The West Side Story Revival Is Cutting Two Iconic Songs, and People Aren't Happy

We knew that Ivo van Hove and Anne Teresa De Keersmaeker's production of West Side Story would challenge our preconceived notions about the show.

But a recent Vogue story gives us a taste of just how nontraditional the Broadway revival will be. Most notably, van Hove is cutting "I Feel Pretty" and the "Somewhere" ballet, condensing the show into one act to better reflect the urgency of the 48-hour plot. (The choice has been approved by the West Side Story estate, including Sondheim, who has "long been uncomfortable" with some of the "I Feel Pretty" lyrics.)


Theater fans are predictably upset. Some say a revival without these iconic songs isn't even a true revival. (Though, to be fair, aren't all the songs in West Side Story iconic?) Some worry what it indicates about the other liberties van Hove and his team will take with the material. (They'll also be using video projections, according to Vogue.) Others have noted that "I Feel Pretty" is one of few women-driven songs in the show, and the only time Maria sings without Tony. (Women are also missing from the majority of the advertising for the show.)

But the most overwhelming response has been less about the songs and more about who will be singing them: Why cut two beloved songs, many are asking, and not Amar Ramasar?

Ramasar, the New York City Ballet principal who will be playing Bernardo, was implicated in the NYCB texting scandal last year. He was fired by the company, then reinstated in an arbitration case. While NYCB had no choice but to take Ramasar back, there are many talented performers West Side Story could have hired to play Bernardo who haven't been involved in sexual harassment scandals.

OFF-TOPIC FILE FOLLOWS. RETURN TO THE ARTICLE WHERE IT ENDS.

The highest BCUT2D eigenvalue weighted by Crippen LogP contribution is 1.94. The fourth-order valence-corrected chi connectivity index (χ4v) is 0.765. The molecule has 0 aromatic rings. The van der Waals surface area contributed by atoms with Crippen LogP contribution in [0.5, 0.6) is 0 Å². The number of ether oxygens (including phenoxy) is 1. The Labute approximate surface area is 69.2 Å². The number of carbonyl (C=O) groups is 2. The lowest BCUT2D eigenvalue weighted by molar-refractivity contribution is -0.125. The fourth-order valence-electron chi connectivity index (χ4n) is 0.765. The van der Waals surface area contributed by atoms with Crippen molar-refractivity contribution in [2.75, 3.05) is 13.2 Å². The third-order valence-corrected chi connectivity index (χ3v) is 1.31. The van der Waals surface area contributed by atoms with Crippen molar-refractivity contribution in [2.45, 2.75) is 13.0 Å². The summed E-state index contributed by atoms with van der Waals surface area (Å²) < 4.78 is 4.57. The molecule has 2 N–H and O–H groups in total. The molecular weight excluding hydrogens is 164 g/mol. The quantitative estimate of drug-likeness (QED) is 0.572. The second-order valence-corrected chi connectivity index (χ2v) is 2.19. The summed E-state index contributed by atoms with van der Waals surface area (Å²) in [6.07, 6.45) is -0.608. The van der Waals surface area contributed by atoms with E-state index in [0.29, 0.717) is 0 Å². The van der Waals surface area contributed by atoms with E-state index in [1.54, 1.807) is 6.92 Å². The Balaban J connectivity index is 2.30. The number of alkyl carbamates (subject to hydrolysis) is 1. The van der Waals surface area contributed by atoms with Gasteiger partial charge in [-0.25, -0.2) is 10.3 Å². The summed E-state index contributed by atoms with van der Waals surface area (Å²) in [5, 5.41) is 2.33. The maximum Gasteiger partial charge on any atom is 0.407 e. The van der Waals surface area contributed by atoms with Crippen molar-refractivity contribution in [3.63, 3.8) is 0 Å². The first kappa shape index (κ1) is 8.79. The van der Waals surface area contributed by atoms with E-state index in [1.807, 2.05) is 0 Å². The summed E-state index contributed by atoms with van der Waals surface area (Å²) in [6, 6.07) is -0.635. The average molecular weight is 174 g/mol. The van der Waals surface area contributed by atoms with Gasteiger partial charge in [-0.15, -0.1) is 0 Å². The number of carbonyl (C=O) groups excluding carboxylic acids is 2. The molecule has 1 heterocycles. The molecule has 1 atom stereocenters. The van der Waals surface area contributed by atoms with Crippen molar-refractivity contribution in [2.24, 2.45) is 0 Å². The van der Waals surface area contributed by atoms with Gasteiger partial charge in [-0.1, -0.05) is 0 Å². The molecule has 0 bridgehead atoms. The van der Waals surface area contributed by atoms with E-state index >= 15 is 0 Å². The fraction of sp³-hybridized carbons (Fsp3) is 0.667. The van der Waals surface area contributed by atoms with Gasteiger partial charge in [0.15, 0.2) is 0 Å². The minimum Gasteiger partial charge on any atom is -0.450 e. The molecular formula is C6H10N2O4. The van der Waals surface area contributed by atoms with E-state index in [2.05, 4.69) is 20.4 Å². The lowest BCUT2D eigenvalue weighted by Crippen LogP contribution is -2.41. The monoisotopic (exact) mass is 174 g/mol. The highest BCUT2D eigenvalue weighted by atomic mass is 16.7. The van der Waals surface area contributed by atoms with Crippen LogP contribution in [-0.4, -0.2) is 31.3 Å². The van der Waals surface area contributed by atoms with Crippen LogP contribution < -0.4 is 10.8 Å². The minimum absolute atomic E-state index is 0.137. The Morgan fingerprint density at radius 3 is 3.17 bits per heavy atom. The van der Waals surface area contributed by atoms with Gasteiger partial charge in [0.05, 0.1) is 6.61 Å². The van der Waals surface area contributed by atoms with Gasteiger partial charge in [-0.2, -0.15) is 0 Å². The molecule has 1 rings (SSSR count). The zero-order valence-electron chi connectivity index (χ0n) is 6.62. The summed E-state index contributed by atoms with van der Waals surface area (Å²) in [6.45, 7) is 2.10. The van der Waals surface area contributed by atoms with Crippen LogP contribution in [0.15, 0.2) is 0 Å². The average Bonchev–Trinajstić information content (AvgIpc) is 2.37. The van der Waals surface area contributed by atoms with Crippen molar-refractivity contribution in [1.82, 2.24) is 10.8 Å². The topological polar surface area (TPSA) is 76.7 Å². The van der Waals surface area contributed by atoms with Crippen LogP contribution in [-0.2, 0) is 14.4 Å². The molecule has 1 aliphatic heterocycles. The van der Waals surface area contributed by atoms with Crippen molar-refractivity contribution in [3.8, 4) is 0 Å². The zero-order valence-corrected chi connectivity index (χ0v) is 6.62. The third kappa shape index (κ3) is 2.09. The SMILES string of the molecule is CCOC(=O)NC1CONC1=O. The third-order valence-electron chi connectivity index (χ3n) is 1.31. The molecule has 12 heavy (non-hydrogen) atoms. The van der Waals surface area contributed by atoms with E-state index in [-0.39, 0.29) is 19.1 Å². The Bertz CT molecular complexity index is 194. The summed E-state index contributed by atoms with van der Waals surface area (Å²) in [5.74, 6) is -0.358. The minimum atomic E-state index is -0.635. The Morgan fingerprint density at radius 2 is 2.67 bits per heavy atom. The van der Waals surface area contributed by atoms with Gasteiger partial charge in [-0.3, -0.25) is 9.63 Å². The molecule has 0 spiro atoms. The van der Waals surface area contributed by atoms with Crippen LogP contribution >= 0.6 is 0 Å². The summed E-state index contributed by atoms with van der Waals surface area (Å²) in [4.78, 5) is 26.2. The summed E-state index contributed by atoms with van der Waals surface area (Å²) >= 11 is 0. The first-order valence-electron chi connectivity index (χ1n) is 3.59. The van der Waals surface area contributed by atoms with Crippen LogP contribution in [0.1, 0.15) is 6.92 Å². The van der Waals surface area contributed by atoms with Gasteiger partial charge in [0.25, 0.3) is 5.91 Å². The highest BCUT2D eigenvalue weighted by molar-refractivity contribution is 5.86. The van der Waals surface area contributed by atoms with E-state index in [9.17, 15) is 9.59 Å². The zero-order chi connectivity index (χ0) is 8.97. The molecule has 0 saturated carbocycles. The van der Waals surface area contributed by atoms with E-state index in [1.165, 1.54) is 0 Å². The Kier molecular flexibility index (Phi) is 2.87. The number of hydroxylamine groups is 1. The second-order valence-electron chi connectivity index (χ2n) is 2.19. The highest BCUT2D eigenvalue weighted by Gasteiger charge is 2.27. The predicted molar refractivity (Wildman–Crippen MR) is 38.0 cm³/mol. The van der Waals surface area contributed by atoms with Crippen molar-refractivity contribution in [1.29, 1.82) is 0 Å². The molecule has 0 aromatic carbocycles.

Even Rachel Zegler, who will play Maria in Steven Spielberg's upcoming West Side Story film, hinted that she has bigger issues with the show than cutting a few songs:

It's odd that it took this news for Ramasar's hiring to receive widespread public attention—we'll see how it develops as the show's opening approaches.

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Courtesy Ava Noble

Go Behind the Scenes of USC Kaufman’s Virtual Dance Festival

Now more than ever, the students of USC Glorya Kaufman School of Dance are embodying their program's vision: "The New Movement."

As the coronavirus pandemic stretches on, the dance world continues to be faced with unprecedented challenges, but USC Kaufman's faculty and BFA students haven't shied away from them. While many schools have had to cancel events or scale them back to live-from-my-living-room streams, USC Kaufman has embraced the situation and taken on impressive endeavors, like expanding its online recruitment efforts.

November 1 to 13, USC Kaufman will present A/Part To/Gather, a virtual festival featuring world premieres from esteemed faculty and guest choreographers, student dance films and much more. All semester long, they've rehearsed via Zoom from their respective student apartments or hometowns. And they haven't solely been dancing. "You have a rehearsal process, and then a filming process, and a production process of putting it together," says assistant professor of practice Jennifer McQuiston Lott of the prerecorded and professionally edited festival.

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